I'm Feeling Rushed, But My Pots Are Clean

While no one in Minnesota has a right to complain about it being cold in November, I can’t help but feel we are being rushed into winter this year. Just two Mondays ago, the temperatures were near 70 and I was scooting around town on my bike. Shortly after that, the bottom fell out. We’ve had snow, slush, rain, cold, colder, and gray, gray, gray for the past couple of weeks.

Saturday, at least the sun was out, so I headed outside to do some last minute chores, including taking the last of my lawn waste to the city compost pile and emptying and cleaning out my containers. Cleaning containers is a big job, but I’ve been convinced (mostly by Master Gardener Terry Yockey) that it’s essential to do in order to prevent diseases from spreading from year to year. You can do this in the spring, too, but I like to get it done in the fall.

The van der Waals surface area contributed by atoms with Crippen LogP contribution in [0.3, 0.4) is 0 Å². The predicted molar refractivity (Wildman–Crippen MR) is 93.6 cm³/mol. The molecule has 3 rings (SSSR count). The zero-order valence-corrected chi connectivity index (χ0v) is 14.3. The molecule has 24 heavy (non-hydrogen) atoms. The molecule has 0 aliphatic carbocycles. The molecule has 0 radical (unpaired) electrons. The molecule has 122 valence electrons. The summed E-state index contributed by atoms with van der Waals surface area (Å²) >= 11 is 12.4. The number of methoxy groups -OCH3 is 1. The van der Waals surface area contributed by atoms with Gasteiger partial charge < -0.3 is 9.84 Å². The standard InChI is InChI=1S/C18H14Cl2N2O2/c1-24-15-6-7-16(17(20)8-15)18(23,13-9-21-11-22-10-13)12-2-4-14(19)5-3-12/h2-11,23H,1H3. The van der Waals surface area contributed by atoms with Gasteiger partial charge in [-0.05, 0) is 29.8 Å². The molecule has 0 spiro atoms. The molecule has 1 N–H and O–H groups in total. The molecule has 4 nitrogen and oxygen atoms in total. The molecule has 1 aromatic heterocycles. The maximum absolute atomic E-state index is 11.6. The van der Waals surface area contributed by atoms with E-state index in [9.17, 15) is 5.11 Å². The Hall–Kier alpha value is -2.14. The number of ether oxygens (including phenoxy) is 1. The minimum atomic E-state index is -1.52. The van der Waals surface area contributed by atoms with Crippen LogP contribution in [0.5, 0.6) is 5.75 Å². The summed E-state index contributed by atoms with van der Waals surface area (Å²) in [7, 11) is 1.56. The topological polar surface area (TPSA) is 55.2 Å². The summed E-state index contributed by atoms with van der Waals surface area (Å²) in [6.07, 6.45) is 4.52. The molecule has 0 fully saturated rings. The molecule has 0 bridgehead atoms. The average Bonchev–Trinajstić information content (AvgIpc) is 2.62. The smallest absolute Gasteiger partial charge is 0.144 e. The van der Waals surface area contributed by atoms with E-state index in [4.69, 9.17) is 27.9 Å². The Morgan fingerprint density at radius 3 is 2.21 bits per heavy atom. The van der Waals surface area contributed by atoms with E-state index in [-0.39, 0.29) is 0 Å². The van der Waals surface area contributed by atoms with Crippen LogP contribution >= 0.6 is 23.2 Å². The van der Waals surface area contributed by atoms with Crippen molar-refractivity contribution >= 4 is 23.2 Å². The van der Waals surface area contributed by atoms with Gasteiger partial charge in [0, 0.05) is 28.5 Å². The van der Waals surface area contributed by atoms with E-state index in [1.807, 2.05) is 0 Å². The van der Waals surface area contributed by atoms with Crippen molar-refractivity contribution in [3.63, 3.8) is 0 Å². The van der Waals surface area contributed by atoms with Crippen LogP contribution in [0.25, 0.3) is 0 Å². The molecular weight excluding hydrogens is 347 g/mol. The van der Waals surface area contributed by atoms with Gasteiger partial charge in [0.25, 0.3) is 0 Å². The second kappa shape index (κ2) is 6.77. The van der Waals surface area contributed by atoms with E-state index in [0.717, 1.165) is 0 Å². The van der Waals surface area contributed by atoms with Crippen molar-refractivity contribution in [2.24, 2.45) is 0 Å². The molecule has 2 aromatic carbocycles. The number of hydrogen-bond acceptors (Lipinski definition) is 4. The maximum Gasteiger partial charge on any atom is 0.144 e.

First, dump out the soil and spent plants and roots. (It’s not a good idea to re-use potting soil. Put it in the compost, instead.) Then, I take a stiff brush and get as much soil off the inside of the pot as possible. Plastic pots tend to clean up easily, but roots and dirt really like to stick to terra cotta. When the pots have been brushed out, wash them in a big sink with laundry detergent and bleach. Rinse them well, let them dry and put them away for winter.  When spring comes, you’re ready to go.

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